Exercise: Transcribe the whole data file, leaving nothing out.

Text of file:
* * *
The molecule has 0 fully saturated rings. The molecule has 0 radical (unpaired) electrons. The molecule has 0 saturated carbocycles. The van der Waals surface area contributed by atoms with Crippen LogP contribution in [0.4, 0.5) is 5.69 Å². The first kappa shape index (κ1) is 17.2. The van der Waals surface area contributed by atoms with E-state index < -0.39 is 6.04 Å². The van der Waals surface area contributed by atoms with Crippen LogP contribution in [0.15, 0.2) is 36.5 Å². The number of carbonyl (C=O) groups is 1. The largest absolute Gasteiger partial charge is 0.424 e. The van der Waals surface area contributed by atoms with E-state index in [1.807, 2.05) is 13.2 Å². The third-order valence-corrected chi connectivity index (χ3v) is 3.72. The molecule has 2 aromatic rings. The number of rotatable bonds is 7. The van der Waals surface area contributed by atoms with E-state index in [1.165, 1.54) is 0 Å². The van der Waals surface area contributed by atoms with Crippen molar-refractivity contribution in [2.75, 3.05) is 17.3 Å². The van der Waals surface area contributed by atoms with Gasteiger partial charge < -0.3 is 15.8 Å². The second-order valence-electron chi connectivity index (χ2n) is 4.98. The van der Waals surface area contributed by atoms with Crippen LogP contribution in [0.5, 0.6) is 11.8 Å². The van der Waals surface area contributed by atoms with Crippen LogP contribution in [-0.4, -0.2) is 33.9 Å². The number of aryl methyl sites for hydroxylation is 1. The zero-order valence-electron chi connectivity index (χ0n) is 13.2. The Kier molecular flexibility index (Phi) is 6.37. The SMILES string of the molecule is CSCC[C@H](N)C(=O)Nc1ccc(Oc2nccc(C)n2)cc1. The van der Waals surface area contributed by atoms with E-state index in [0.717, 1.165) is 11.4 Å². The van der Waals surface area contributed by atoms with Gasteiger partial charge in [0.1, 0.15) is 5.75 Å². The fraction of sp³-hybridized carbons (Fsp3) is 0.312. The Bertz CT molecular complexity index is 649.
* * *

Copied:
The molecule has 0 fully saturated rings. The molecule has 0 radical (unpaired) electrons. The molecule has 0 saturated carbocycles. The van der Waals surface area contributed by atoms with Crippen LogP contribution in [0.4, 0.5) is 5.69 Å². The first kappa shape index (κ1) is 17.2. The van der Waals surface area contributed by atoms with E-state index < -0.39 is 6.04 Å². The van der Waals surface area contributed by atoms with Crippen LogP contribution in [0.15, 0.2) is 36.5 Å². The number of carbonyl (C=O) groups is 1. The largest absolute Gasteiger partial charge is 0.424 e. The van der Waals surface area contributed by atoms with E-state index in [1.807, 2.05) is 13.2 Å². The third-order valence-corrected chi connectivity index (χ3v) is 3.72. The molecule has 2 aromatic rings. The number of rotatable bonds is 7. The van der Waals surface area contributed by atoms with E-state index in [1.165, 1.54) is 0 Å². The van der Waals surface area contributed by atoms with Crippen molar-refractivity contribution in [2.75, 3.05) is 17.3 Å². The van der Waals surface area contributed by atoms with Gasteiger partial charge < -0.3 is 15.8 Å². The second-order valence-electron chi connectivity index (χ2n) is 4.98. The van der Waals surface area contributed by atoms with Crippen LogP contribution in [0.5, 0.6) is 11.8 Å². The van der Waals surface area contributed by atoms with Crippen LogP contribution in [-0.4, -0.2) is 33.9 Å². The number of aryl methyl sites for hydroxylation is 1. The zero-order valence-electron chi connectivity index (χ0n) is 13.2. The Kier molecular flexibility index (Phi) is 6.37. The SMILES string of the molecule is CSCC[C@H](N)C(=O)Nc1ccc(Oc2nccc(C)n2)cc1. The van der Waals surface area contributed by atoms with E-state index in [0.717, 1.165) is 11.4 Å². The van der Waals surface area contributed by atoms with Gasteiger partial charge in [0.1, 0.15) is 5.75 Å². The fraction of sp³-hybridized carbons (Fsp3) is 0.312. The Bertz CT molecular complexity index is 649.